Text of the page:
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ASU Professor Explains 'Interracial Racism' And The History Between Asian And Black Americans

LAUREN GILGER: It might seem like a year ago at this point with the election in between, but just last week, a viral video out of Scottsdale highlighted the racial divide that can happen between minority groups. Scottsdale man Paul Ng approached a Black man, Andre Abram, as he was preparing to shoot a music video in Old Town Scottsdale, and he questioned what he was doing there. Ng told Abram, quote, "I am a racist." And he told him that he shouldn't be there. He was arrested after the incident for disorderly conduct. It brought to light what our next guest calls interracial racism and the long, complicated history of racial tensions between Asian Americans and African Americans. Karen Kuo is an associate professor of Asian Pacific American Studies in ASU's School of Social Transformation. And I spoke with her more about this. We began with some history. Through a lot of American history, there was actually solidarity between these two minority groups.

KAREN KUO: Yeah, I mean, I think that when we look at these videos and other media clips that sort of exploit, you know, this interracial conflict is that it really does hide the solidarity that has occurred historically between Asian Americans and African Americans. And we can even go so far as back as W.E.B. Dubois writing his book about the 'Dark Princess,' which is a South Asian woman married to a Black man. And of course, many of my students often don't have any idea that Asian Americans were hugely participatory, not only in the civil rights movement, but were active in the Black Power movement as well. Two very well-known activists, Grace Lee Boggs and Yuri Kochiyama, who were Black Panthers and part of the Black Power movement, as well. Yuri Kochiyama actually cradled Malcolm X's head when he was shot, even though the movie actually shows otherwise. So there is a very rich history of Asian Americans and African Americans. But I think the important thing to sort of understand, too, is that, you know, racism is, is endemic to every sector of our society. And in fact, white supremacy, rather than seeing the conflicts between ethnic minorities, is what sort of underscores, you know, these sort of behaviors and ideologies. And so when we think of it that way, we can sort of see how Asian Americans have been historically also been asked and in various ways to participate in white supremacy and anti-blackness. So that during the civil rights movement, while you had Asian Americans participating in it with Blacks and Native Americans and Latinx people, they were also being upheld as the racial model minorities. They had experienced a lot of racism because of immigration exclusion acts against them, taking away of their citizenship. A lot of these things people don't actually know about Asian Americans and immigrants. But they were told that they were, they somehow overcame all this and they became successful. And so they're asked in certain ways to sort of participate in upholding the sort of image that the U.S. is colorblind and a meritocracy and rewards them regardless of what has happened to them. And this also is a way to sort of chastise the so-called, quote unquote, "bad minorities" who are militant or who are not going to, you know, go along with the status quo. And so this is where this racial triangulation then between Blacks and whites and African and Asian Americans occurs, where one group, Asian Americans in this case, are given opportunities to participate in anti-blackness and white supremacy.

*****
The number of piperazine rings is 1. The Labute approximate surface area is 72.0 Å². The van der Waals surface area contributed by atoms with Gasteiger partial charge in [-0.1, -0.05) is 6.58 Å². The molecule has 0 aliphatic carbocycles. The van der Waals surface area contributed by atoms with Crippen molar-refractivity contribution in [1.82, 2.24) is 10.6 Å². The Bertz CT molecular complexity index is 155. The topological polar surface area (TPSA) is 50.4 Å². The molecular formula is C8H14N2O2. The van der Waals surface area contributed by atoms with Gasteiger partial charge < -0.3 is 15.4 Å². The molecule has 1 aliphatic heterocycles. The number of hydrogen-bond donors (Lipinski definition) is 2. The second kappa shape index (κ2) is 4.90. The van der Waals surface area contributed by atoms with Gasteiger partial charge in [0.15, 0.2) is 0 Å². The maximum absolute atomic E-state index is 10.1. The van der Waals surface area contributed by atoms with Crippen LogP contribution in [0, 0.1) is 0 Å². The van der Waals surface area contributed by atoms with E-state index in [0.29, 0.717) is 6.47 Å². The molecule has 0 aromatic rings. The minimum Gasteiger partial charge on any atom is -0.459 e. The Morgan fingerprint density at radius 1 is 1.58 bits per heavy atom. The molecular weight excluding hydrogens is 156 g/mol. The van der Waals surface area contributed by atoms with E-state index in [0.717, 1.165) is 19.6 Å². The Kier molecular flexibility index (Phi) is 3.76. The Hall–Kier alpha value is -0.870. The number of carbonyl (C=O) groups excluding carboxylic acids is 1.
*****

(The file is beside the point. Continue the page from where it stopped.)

GILGER: So this is something that that's been a pattern and sort of exacerbated by white supremacy, it sounds like, a the same time that you also saw solidarity between these two groups. Does it still persist today?

KUO: Yeah, I think we see both of it. I think there's always been tensions throughout, you know, in every sort of decade. Right now, what we're seeing with the protests of Black Lives Matter, I know that a lot of Asian Americans sort of came out to speak about the participation of, you know, the Hmong police officer who just sort of stood by and watched George Floyd be beaten by the police. And many came out sort of to say, "You know, look, we're Asian Americans. We do not condone this. And yes, we admit there's, there's racism in our communities." And that, of course, is very real. And I like to also bring this up with my students. During the 1992 L.A. uprising, Korean Americans were asked, you know, "Why are you so racist towards African Americans? What are they doing?" And many of them gave a very surprising answer to a lot of white Americans, which is, "Well, we got a lot of American TV and every time we watched American TV, Back people were shown as criminals or thugs or, you know, militant. And so this is the impression we had — the U.S. exported its racism to us and this is what we came with."

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